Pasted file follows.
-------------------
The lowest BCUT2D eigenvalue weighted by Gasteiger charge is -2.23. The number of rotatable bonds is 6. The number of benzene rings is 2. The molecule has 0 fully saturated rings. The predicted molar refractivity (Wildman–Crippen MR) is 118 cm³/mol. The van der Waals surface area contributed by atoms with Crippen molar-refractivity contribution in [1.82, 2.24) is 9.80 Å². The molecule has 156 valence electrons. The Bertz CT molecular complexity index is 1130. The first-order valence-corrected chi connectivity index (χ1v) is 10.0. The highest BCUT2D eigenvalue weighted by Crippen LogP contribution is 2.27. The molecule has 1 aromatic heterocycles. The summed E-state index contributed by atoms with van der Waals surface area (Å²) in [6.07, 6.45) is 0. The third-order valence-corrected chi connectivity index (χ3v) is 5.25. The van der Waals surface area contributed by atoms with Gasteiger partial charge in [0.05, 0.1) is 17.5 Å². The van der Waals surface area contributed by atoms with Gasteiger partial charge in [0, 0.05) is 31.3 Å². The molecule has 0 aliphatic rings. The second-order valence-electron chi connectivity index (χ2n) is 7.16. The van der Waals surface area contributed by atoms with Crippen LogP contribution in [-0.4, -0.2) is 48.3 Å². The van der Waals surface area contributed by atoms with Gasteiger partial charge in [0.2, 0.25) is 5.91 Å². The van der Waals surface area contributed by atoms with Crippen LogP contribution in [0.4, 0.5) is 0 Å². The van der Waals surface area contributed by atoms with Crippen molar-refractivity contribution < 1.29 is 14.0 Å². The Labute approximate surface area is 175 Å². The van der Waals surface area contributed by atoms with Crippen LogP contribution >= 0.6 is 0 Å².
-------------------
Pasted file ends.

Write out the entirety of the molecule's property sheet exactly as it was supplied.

The lowest BCUT2D eigenvalue weighted by Gasteiger charge is -2.23. The number of rotatable bonds is 6. The number of benzene rings is 2. The molecule has 0 fully saturated rings. The predicted molar refractivity (Wildman–Crippen MR) is 118 cm³/mol. The van der Waals surface area contributed by atoms with Crippen molar-refractivity contribution in [1.82, 2.24) is 9.80 Å². The molecule has 156 valence electrons. The Bertz CT molecular complexity index is 1130. The first-order valence-corrected chi connectivity index (χ1v) is 10.0. The highest BCUT2D eigenvalue weighted by Crippen LogP contribution is 2.27. The molecule has 1 aromatic heterocycles. The summed E-state index contributed by atoms with van der Waals surface area (Å²) in [6.07, 6.45) is 0. The third-order valence-corrected chi connectivity index (χ3v) is 5.25. The van der Waals surface area contributed by atoms with Gasteiger partial charge in [0.05, 0.1) is 17.5 Å². The van der Waals surface area contributed by atoms with Gasteiger partial charge in [0, 0.05) is 31.3 Å². The molecule has 0 aliphatic rings. The second-order valence-electron chi connectivity index (χ2n) is 7.16. The van der Waals surface area contributed by atoms with Crippen LogP contribution in [-0.4, -0.2) is 48.3 Å². The van der Waals surface area contributed by atoms with Gasteiger partial charge in [0.2, 0.25) is 5.91 Å². The van der Waals surface area contributed by atoms with Crippen LogP contribution in [0.4, 0.5) is 0 Å². The van der Waals surface area contributed by atoms with Crippen molar-refractivity contribution < 1.29 is 14.0 Å². The Labute approximate surface area is 175 Å². The van der Waals surface area contributed by atoms with Crippen LogP contribution >= 0.6 is 0 Å².